Helping a Child’s Behaviour (ie. 6 years or younger)
The ultimate goal is for the child to be able to self-regulate, rather than be regulated by others.
Anticipate problems that may arise before the situation occurs. Often negative behaviours form a predictable recurring pattern. These patterns can be altered by changing what happens before, during, or after the situation. Behaviour Recording Charts completed by the child’s carer/teacher and parents can provide valuable information regarding patterns of behaviour and how to change them. For example, by identifying triggers and unintentional reinforcers of undesirable behaviour. Make a plan to avoid problem behaviours before they occur.
For example, if a child becomes anxious when trying to dress themselves, look at what aspects of the task are challenging, and reduce the demands so the child can experience success. Does the child need a visual routine to help them plan the task (due to planning/sequencing deficits)? Does the child need clothes the next size up or with less fasteners to make them easier to put on (due to motor skills deficits)? Can the parent assist with most of the task and allow the child to finish it off (chaining)? Does more time need to be allowed to undertake the task?
Teach the child to ask for help when they start to feel frustrated.
Positive behaviour support is a very important part of behaviour modification through highlighting and reinforcing desired behaviours. Children can choose a reward or incentive (such as a trip to the playground) to work towards by earning enough stickers/tokens through positive behaviour. For example, one token per year of age.
When child is angry or anxious (1-2 out of 3 for anger or anxiety), reduce talk except to:
- Label their emotions (ie. “You seem a bit upset”)
- Suggest/provide a strategy for them to use before they reach a “3” (ie. keep a bubble mix handy to blow bubbles, a calming book, or special toy that’s kept aside to bring out when the child needs help to calm down.
Praise and reward for using the strategy.
If anger or anxiety is 3/10 (‘meltdown’, ie. banging, hitting, throwing or screaming) minimise talk except to assist them to use ‘Fire Engine gadget’ (physical activity). This could include giving the child a spin in a spinning chair (available from Ikea), a balloon to hit/kick, an inflatable punching bag, or a musical instrument (real or toy) to play such as drums. If they don’t use it, the adult can use the Fire Engine and not talk until child is calm.
The Alert Program Speedo can also be used to identify feelings and to prompt child to intervene at the early warning signs (ie. at ‘fast’ rather than ‘crash’ speed) as an alternative to rating out of 3.
When child is calm (they may need several hours after the ‘meltdown’ before discussion about the problem situation), help them recognise their feelings and rate them, draw a comic strip conversation with stick figures and thought bubbles of what happened and alternative strategies to use next time. Try DECODER problem solving formula if needed. Role play strategy if needed. Praise and reward for discussing, practicing and then trying the plan. (See ‘Secret Agent Society Family Kit’).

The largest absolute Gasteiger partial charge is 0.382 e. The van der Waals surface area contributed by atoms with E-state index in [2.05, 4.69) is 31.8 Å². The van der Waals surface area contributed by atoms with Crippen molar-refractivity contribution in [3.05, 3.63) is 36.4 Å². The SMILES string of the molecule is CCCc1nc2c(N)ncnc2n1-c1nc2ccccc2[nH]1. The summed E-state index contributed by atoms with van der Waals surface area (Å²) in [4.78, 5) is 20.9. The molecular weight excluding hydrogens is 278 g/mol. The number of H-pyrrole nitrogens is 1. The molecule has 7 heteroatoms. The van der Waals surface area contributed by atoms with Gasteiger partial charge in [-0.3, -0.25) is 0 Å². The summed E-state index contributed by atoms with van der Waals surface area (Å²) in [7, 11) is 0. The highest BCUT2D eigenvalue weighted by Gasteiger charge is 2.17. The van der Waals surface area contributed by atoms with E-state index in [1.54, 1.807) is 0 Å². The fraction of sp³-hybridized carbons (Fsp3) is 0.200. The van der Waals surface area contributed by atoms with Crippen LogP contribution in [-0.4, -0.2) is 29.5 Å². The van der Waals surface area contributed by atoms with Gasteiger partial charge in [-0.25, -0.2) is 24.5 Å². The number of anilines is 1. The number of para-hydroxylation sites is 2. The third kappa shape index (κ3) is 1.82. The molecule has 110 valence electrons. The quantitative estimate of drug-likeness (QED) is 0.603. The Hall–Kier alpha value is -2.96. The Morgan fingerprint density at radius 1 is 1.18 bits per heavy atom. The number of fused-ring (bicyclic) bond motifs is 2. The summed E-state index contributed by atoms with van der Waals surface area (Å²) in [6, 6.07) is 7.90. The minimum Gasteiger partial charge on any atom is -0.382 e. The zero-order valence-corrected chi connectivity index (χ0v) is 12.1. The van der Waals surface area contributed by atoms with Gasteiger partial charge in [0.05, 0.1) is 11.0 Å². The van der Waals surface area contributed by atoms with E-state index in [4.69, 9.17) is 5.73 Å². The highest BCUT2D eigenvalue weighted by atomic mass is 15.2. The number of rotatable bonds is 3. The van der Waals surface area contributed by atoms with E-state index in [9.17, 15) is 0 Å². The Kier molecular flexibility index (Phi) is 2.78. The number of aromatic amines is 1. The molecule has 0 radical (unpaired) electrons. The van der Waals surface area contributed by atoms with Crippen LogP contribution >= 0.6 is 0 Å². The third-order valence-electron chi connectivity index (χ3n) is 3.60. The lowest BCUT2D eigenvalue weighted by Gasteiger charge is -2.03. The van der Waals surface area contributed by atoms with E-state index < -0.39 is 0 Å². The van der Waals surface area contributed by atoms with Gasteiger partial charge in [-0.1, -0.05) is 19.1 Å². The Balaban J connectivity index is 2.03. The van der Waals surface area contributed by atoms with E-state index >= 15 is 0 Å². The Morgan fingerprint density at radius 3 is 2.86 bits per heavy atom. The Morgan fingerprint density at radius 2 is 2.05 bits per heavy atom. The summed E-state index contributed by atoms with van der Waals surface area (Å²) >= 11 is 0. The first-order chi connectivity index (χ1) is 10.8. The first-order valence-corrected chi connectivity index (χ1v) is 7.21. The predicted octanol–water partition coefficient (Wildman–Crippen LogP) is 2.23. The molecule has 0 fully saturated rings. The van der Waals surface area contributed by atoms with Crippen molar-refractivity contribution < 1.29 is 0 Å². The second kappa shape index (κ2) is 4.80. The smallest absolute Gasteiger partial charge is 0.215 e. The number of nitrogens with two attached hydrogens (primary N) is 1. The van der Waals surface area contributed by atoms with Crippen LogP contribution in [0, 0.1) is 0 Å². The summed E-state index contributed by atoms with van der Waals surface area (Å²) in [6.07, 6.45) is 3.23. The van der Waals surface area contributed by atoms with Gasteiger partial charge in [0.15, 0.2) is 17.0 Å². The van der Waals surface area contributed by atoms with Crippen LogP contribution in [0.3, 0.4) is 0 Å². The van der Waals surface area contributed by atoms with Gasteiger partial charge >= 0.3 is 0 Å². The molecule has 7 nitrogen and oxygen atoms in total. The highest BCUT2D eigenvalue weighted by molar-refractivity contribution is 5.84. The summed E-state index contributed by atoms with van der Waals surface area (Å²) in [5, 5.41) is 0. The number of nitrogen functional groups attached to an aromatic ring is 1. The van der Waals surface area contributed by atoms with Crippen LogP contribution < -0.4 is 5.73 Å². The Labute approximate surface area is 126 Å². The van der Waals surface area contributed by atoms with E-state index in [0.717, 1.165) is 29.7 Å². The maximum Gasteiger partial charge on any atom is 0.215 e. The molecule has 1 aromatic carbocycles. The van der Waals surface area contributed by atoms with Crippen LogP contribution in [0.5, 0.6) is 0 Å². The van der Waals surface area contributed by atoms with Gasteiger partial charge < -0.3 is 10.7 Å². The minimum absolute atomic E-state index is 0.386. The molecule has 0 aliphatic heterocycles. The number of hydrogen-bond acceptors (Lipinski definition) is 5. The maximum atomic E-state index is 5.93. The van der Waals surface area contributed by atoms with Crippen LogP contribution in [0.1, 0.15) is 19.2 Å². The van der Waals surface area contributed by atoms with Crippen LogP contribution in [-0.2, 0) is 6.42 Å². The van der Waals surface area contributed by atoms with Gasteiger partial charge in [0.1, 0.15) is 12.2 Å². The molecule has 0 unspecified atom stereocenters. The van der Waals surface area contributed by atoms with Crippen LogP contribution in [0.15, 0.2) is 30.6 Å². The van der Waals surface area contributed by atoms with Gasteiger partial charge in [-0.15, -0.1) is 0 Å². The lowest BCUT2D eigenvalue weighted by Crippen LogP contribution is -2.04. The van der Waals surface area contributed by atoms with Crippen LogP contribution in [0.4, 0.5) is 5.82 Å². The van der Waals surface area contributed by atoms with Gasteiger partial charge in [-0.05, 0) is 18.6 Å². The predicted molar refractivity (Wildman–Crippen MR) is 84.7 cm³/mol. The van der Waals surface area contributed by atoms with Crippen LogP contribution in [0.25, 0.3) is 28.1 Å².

If being disobedient (such as when they have solid skills to deal with a situation appropriately and refuse to), count and send to ‘time out/’think and return time’/outside on ‘3’. Counting is for ‘stop’ behaviour (stopping an unwanted behaviour). Rewards (including natural rewards) and incentives are for ‘start’ behaviour (when expecting child to ‘start’ doing something of more than one or two steps involved). Counting can be used for one or two step ‘start’ behaviours. (See ‘1-2-3 Magic’ book).
Slow down the interaction:
If child is not interacting appropriately with their sibling, redirect them to appropriate play ideas. Or comment and label the child’s thoughts, feelings and actions and the impact of these on sibling. Label the sibling’s emotions, face and body clues, and what their thoughts and wants are, in an exaggerated way through your face, body and voice. For example, “Look, Annie is frowning and walking away. She is sad you took the toy, and she doesn’t want to play anymore. What can we do?” Praise and reward for appropriate play. (See www.icdl.com).
Generalise skills and move on to other target behaviour:
As old habitual negative behaviours are broken, and new positive behaviours become ingrained in the child, rewards and incentives can gradually be reduced, and replaced with praise. Over time, praise can be reduced and the child can be assisted to identify how good their body feels when behaving well and managing their emotions so they can start to feel intrinsically rewarded (motivated by feeling good about themselves) and be less reliant on extrinsic motivation (motivated by others). For example, “You shared your toy with Lucy calmly. You must feel really proud of yourself”. They can also be assisted to think reflectively about the positive impact of their good behaviour on the situation, on others, and on themselves. “Lucy was so happy you shared your toy with her. She kept playing with you because she was having fun when you were kind to her.”
Remember that there can be an ‘extinction burst’ where for a couple of weeks the undesirable behaviour can get worse. With persistence, perseverance and consistency, the negative behaviours will start to reduce. If they don’t begin to change after a few weeks to a month, consider altering the strategy and then review if it is effective.